2. I rather miss the hand-crank windows. It was so much easier to “crack” your window.
    My cars, current and the one I just traded, had a feature that allowed you to lightly tap the button and the window would go all the way down automatically. Maybe this is for a water landing? Some other safety feature or just convenience? My older Mustang would roll the window back up with just a tap, as well, which I really did like and find personally convenient. But my new one won’t do that.
    I had my dad riding in the passenger seat one day and he wanted to crack the window so he could smoke. It was giving him fits because he couldn’t get it to just open a couple of inches. It kept going all the way down and blowing rain in on him. I was enjoying the cussing, but ultimately, I had to crack the window for him. It takes just the right timing of the finger tap to crack the window a little bit vs. the one-nanosecond shorter tap to trigger the automatic roll down, a skill I mastered when I owned the car. Modern life is so idiotic sometimes.

    • It sounds like you could have used the now absent owners manual to explain the over-engineered window operation. I would have left the window up and turned on the vent fan to drive the smoke out, if I was willing to let him stink up my vehicle, which I wouldn’t be, being a former smoker who didn’t smoke and drive. Modern life falls the hardest on those who insist on modernity in their lives.

  3. It still boggles my mind as an (older millennial) that I rode in the front seat of my dads 92′ F150 at 6 years old and now this is illegal in nearly every state to do so. And children have to sit in an embarrassing baby seat till some government mandated weight and height is achieved.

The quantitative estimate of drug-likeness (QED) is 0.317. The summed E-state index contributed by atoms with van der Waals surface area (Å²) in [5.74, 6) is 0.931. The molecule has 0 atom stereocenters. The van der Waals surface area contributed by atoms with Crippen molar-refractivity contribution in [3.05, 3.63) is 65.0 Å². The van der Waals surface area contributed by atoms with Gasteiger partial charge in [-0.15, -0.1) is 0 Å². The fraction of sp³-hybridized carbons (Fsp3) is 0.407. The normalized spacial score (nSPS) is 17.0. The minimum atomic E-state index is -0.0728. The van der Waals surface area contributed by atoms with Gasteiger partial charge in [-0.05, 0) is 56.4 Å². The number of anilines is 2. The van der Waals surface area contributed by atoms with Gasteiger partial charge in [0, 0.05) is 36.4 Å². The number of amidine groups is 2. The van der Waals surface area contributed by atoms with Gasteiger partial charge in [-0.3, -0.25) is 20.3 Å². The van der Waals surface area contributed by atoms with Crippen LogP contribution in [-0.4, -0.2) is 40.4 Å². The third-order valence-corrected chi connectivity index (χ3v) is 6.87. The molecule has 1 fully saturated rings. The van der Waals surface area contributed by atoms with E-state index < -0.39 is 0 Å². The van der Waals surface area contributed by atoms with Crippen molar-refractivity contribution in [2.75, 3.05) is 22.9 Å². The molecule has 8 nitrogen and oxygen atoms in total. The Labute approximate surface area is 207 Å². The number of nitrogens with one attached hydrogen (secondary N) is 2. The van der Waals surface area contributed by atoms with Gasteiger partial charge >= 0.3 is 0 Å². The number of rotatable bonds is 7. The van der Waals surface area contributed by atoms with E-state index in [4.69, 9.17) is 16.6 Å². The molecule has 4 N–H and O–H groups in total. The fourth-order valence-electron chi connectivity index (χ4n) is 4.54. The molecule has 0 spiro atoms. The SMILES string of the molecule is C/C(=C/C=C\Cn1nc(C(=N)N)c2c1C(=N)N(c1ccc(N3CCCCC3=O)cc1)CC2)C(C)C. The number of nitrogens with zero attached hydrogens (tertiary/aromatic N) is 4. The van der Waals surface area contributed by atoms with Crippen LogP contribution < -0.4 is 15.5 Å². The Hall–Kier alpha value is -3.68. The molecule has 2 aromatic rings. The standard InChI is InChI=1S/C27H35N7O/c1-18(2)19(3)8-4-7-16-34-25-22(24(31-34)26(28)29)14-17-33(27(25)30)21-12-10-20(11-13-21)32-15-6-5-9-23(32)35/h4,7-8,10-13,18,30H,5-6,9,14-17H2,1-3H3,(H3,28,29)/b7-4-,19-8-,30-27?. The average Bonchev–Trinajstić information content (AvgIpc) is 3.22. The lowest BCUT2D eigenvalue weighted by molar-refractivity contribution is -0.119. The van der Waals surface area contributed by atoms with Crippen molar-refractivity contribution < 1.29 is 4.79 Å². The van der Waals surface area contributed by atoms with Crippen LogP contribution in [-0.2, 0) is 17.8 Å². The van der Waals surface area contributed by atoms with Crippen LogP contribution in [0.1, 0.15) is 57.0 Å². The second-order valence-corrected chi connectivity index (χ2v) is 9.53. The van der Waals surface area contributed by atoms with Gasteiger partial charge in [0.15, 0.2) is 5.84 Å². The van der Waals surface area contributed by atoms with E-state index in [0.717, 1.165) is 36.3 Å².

• I fell out of my dads 1971 pickup when I was seven. ON THE FREEWAY. No ideas what possessed me to play with the door handles while going down the freeway.

      • Yikes! Good thing kids are pliable and resilliant. (Oh…wait…according to the overlords, they’re delicate and fragile, dontchaknow!).

        That’s the thing too- this safety BS is backfiring, because you NEED some experiences when young to teach you the reality of danger and pain and consequences. If you never burn your hand on a hot stove, you’ll never respect the potential dangers of a stove, until you DO experience that burn…but the longer you go without experiencing it, the more careless you become, because “You’ve done it 1000 times before, and what could go wrong?”!

        These kids today are growing up having been so coddled and protected, that they have no idea of the reality of physical harm, until they are old enough to try things out when fully grown, and in more dangerous situations- where there is a lot more to lose, and the potential consequences are much greater- So they grow up feeling invincible, and even craving the excitement of danger….but haven’t had any real exposure to even the basic consequences of risk- so they take risks gung-ho….without the sense to moderate their conduct or at least a working knowledge of physics…and then they get seriously hurt or hurt someone else, over something which would have been a non issue to any of us who were raised in the real world back in the day.